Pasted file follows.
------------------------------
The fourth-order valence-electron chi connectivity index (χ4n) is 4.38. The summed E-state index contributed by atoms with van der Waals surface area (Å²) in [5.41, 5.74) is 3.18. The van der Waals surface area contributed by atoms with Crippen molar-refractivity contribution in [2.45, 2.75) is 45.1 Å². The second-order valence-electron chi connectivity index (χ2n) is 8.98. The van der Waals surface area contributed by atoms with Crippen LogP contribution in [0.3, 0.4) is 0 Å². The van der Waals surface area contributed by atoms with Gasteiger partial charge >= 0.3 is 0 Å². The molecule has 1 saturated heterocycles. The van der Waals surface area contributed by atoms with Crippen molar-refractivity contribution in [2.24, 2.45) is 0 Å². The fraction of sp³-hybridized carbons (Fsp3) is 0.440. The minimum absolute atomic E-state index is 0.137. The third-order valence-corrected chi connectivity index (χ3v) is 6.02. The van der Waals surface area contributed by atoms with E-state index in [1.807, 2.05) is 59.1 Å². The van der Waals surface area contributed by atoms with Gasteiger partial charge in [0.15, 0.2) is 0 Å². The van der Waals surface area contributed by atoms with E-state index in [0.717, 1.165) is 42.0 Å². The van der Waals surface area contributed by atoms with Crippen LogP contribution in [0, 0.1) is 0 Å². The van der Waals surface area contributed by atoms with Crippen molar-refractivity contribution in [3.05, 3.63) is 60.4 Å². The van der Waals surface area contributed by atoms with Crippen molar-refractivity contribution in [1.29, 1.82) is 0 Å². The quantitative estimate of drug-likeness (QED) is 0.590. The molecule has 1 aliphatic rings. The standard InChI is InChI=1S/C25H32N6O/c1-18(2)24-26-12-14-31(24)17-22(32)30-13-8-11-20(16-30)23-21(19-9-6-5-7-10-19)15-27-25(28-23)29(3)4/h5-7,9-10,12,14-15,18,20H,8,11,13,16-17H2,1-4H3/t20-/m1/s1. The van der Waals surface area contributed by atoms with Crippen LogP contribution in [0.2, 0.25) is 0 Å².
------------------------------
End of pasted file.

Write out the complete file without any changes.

The fourth-order valence-electron chi connectivity index (χ4n) is 4.38. The summed E-state index contributed by atoms with van der Waals surface area (Å²) in [5.41, 5.74) is 3.18. The van der Waals surface area contributed by atoms with Crippen molar-refractivity contribution in [2.45, 2.75) is 45.1 Å². The second-order valence-electron chi connectivity index (χ2n) is 8.98. The van der Waals surface area contributed by atoms with Crippen LogP contribution in [0.3, 0.4) is 0 Å². The van der Waals surface area contributed by atoms with Gasteiger partial charge >= 0.3 is 0 Å². The molecule has 1 saturated heterocycles. The van der Waals surface area contributed by atoms with Crippen molar-refractivity contribution in [2.24, 2.45) is 0 Å². The fraction of sp³-hybridized carbons (Fsp3) is 0.440. The minimum absolute atomic E-state index is 0.137. The third-order valence-corrected chi connectivity index (χ3v) is 6.02. The van der Waals surface area contributed by atoms with E-state index in [1.807, 2.05) is 59.1 Å². The van der Waals surface area contributed by atoms with Gasteiger partial charge in [0.15, 0.2) is 0 Å². The van der Waals surface area contributed by atoms with E-state index in [0.717, 1.165) is 42.0 Å². The van der Waals surface area contributed by atoms with Crippen LogP contribution in [0, 0.1) is 0 Å². The van der Waals surface area contributed by atoms with Crippen molar-refractivity contribution in [3.05, 3.63) is 60.4 Å². The van der Waals surface area contributed by atoms with Crippen molar-refractivity contribution in [1.29, 1.82) is 0 Å². The quantitative estimate of drug-likeness (QED) is 0.590. The molecule has 1 aliphatic rings. The standard InChI is InChI=1S/C25H32N6O/c1-18(2)24-26-12-14-31(24)17-22(32)30-13-8-11-20(16-30)23-21(19-9-6-5-7-10-19)15-27-25(28-23)29(3)4/h5-7,9-10,12,14-15,18,20H,8,11,13,16-17H2,1-4H3/t20-/m1/s1. The van der Waals surface area contributed by atoms with Crippen LogP contribution in [0.2, 0.25) is 0 Å².